This top-of-the-line receiver has a highly functional front panel. In fact, what would be a flip-down door in a conventional receiver becomes a totally detachable one in the Sony, just in case you prefer front-panel controls to the remote. Here you’ll find a full set of menu navigation controls, listening modes, custom presets, zone controls, and more. Like a good remote, the front panel differentiates controls by size and layout. If you decide to hide the controls after all, the panel magnetically snaps back into place.

The front USB jack is for system updates and can save receiver settings to a flash drive for either backup or transfer to another system. That’s in keeping with the CI focus— but considering the lack of wireless connectivity, Sony might have made the front-panel USB jack iOS capable and added a front-panel analog jack to plug in non-Apple phones. The USB jack would also be more useful if it had wider audio-file support; it can play WAV files from an external drive, but not FLAC, MP3, or the Apple-approved formats. Via HDMI, though, it has internal decoding for most hi-res file formats, including DSD.

(In response to our query about the omission of any facility for the end user to easily connect a smartphone or tablet to the receiver for immediate streaming, wired or wirelessly, or to stream from a home network via DLNA, Sony said that the receiver was designed in consult with custom installers, who indicated that they typically provide other solutions—perhaps Sonos or a high-end control system—for app-driven streaming.)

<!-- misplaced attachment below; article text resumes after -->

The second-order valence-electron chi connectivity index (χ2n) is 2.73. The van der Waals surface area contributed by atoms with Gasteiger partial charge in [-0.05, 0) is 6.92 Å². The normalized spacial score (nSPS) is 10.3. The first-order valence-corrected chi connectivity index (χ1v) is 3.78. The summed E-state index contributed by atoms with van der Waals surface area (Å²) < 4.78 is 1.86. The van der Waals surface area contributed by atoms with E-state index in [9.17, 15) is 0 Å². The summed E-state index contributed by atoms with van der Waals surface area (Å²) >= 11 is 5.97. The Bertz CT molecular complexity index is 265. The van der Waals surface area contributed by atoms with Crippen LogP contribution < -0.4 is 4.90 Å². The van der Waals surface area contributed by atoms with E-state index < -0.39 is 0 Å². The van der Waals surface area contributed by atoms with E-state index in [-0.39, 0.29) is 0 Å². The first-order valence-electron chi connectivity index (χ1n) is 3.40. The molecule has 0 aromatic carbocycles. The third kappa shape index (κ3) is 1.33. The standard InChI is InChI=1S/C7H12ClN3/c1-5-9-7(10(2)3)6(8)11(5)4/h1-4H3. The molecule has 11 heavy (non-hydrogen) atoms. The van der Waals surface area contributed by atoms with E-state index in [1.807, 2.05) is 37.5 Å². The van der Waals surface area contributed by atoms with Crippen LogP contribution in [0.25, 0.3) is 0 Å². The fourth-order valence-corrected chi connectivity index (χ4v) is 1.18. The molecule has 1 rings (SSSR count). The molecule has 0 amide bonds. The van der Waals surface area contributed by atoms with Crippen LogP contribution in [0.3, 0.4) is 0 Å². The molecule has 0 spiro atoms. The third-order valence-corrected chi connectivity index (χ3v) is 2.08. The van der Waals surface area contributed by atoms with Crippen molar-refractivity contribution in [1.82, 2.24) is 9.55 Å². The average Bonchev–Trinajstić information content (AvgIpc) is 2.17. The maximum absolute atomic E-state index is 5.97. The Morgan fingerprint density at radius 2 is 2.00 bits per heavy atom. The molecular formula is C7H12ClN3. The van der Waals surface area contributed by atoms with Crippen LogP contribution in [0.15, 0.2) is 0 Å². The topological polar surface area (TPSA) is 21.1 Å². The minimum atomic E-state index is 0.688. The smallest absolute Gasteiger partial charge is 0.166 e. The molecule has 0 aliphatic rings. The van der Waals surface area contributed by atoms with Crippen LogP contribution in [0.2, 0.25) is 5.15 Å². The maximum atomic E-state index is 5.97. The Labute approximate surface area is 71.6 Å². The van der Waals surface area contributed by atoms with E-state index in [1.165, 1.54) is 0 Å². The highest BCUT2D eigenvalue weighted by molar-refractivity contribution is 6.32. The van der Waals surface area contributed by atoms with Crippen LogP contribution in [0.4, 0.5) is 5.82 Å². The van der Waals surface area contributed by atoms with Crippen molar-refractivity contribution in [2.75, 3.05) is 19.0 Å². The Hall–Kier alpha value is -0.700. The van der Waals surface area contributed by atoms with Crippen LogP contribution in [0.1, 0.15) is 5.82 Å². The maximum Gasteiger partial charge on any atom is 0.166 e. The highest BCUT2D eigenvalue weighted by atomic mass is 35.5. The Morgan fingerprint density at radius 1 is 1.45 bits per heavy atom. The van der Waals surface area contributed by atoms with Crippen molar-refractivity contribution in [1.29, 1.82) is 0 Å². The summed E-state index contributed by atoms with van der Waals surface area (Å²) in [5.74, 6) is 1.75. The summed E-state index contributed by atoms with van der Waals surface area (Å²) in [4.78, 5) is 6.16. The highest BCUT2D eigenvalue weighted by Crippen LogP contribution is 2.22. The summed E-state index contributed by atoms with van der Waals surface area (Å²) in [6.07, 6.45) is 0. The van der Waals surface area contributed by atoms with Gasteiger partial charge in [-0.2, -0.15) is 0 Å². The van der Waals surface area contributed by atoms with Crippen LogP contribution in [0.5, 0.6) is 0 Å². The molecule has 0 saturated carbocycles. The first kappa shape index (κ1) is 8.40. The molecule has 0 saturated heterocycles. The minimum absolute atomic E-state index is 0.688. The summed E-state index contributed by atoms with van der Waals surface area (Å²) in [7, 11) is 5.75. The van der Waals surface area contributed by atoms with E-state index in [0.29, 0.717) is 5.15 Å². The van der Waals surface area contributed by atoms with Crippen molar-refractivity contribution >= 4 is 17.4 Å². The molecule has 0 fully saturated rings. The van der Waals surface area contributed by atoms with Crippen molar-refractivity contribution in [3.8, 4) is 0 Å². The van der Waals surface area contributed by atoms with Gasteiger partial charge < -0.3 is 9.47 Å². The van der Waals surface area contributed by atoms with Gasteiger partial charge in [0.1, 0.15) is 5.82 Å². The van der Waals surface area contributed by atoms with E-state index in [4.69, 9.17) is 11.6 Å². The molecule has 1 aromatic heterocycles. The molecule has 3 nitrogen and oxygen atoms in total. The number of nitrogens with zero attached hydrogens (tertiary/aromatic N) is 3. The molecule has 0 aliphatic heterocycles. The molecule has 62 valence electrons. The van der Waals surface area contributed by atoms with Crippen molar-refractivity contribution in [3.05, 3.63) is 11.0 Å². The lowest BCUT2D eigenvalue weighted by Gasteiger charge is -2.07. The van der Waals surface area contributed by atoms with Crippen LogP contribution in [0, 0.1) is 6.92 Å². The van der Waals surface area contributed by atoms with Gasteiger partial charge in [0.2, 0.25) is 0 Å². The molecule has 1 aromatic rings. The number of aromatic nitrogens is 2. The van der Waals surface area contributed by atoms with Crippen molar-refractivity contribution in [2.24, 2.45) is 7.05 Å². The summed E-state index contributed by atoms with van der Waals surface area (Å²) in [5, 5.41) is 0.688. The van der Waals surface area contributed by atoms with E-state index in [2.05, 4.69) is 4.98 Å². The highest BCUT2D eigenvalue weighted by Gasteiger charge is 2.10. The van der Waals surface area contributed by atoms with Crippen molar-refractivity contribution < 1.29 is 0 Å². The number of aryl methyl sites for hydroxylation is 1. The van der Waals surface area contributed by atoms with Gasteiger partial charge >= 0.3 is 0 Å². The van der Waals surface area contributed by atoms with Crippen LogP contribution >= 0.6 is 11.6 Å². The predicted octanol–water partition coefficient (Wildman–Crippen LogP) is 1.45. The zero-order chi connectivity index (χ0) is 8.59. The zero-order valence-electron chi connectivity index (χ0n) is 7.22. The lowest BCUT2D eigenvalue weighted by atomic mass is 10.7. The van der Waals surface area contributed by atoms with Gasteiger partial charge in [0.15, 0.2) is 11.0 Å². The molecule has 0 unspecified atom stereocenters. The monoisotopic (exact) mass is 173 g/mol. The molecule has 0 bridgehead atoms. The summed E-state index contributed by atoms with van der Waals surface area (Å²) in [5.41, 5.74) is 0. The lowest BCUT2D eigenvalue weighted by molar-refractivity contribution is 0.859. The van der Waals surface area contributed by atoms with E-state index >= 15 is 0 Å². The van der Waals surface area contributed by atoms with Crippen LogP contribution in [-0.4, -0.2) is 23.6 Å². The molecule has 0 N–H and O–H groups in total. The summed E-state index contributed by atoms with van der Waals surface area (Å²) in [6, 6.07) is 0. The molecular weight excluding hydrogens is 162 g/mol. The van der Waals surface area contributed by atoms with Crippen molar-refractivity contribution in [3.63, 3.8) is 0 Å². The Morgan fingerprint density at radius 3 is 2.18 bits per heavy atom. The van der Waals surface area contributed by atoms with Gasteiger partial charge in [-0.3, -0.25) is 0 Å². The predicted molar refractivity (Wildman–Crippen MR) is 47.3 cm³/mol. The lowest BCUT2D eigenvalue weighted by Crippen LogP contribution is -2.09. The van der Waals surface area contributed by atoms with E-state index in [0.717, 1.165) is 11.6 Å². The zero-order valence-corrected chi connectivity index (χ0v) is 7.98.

The remote control is relatively simple and decent, accessing the main menu with a prominent blue Home key. In this model, the Home screen took several seconds to appear. An average consumer might have a fancier interface in mind, but this remote has special talents, offering one-button access to audio test tones for on-the-fly adjustment, a color-bar test pattern, the speaker and input setup menus, and the in-ceiling speaker mode. That last feature lowers the perceived positioning of the front (or front plus center) channels closer to screen height. I liked the graphic user interface better every time I used it, with its half-dozen tall vertical panels, nested submenus, and context-sensitive onscreen help.


On the back panel are 11 sets of binding posts, with the extra set supporting biamping of the front left and right channels or use with the second of the receiver’s three zones. HDMI and legacy jacks are what you’d expect. What stands out are the eight jacks that form the Ethernet hub. Besides your smart TV, Blu-ray player, and wireless access point, you might devote one of them to the Sony HAP-Z1ES music server ($2,000)—in fact, the receiver GUI includes a setup program for it. But the Ethernet jacks also accommodate a host of control systems, including Control4, AMX Beacon, Savant, RTI, or URC. There are also three 12-volt triggers as well as IR remote and RS-232C jacks.

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etrochez's picture

As a CI, I can tell you that No Bluetooth, AirPlay, Wi-Fi, or DLNA are actually welcome changes. These features are not needed in the CI market where a full home automation system will do most of these tasks, and it'll do them better. Not having these features avoids headaches where customers are unrealistic about their expectations. So, those are pluses, not minuses.